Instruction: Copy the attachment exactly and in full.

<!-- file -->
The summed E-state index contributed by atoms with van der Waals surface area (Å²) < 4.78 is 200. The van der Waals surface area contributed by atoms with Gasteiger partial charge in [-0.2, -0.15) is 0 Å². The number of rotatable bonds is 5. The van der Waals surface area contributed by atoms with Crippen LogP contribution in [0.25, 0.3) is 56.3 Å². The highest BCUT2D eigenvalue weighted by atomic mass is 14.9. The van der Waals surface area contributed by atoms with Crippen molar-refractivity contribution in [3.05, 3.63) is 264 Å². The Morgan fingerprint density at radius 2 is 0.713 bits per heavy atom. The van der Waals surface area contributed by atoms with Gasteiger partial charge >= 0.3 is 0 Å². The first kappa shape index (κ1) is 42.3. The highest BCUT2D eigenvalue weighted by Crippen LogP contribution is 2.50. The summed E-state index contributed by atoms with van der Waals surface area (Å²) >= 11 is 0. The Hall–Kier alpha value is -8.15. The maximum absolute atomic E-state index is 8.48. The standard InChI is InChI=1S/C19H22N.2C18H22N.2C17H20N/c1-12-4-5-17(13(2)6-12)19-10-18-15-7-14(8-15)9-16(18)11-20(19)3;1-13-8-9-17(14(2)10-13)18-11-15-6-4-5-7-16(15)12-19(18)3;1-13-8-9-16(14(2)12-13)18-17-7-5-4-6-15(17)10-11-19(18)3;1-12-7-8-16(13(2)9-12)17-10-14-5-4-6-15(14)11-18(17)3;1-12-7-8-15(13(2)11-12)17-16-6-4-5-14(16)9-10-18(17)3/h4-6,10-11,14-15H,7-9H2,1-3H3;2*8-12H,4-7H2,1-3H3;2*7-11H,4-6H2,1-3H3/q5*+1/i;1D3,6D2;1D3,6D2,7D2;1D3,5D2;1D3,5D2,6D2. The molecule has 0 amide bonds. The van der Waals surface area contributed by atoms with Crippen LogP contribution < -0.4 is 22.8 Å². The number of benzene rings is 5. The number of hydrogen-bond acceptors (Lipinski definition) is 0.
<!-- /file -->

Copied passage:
The summed E-state index contributed by atoms with van der Waals surface area (Å²) < 4.78 is 200. The van der Waals surface area contributed by atoms with Gasteiger partial charge in [-0.2, -0.15) is 0 Å². The number of rotatable bonds is 5. The van der Waals surface area contributed by atoms with Crippen LogP contribution in [0.25, 0.3) is 56.3 Å². The highest BCUT2D eigenvalue weighted by atomic mass is 14.9. The van der Waals surface area contributed by atoms with Crippen molar-refractivity contribution in [3.05, 3.63) is 264 Å². The Morgan fingerprint density at radius 2 is 0.713 bits per heavy atom. The van der Waals surface area contributed by atoms with Gasteiger partial charge >= 0.3 is 0 Å². The first kappa shape index (κ1) is 42.3. The highest BCUT2D eigenvalue weighted by Crippen LogP contribution is 2.50. The summed E-state index contributed by atoms with van der Waals surface area (Å²) >= 11 is 0. The Hall–Kier alpha value is -8.15. The maximum absolute atomic E-state index is 8.48. The standard InChI is InChI=1S/C19H22N.2C18H22N.2C17H20N/c1-12-4-5-17(13(2)6-12)19-10-18-15-7-14(8-15)9-16(18)11-20(19)3;1-13-8-9-17(14(2)10-13)18-11-15-6-4-5-7-16(15)12-19(18)3;1-13-8-9-16(14(2)12-13)18-17-7-5-4-6-15(17)10-11-19(18)3;1-12-7-8-16(13(2)9-12)17-10-14-5-4-6-15(14)11-18(17)3;1-12-7-8-15(13(2)11-12)17-16-6-4-5-14(16)9-10-18(17)3/h4-6,10-11,14-15H,7-9H2,1-3H3;2*8-12H,4-7H2,1-3H3;2*7-11H,4-6H2,1-3H3/q5*+1/i;1D3,6D2;1D3,6D2,7D2;1D3,5D2;1D3,5D2,6D2. The molecule has 0 amide bonds. The van der Waals surface area contributed by atoms with Crippen LogP contribution < -0.4 is 22.8 Å². The number of benzene rings is 5. The number of hydrogen-bond acceptors (Lipinski definition) is 0.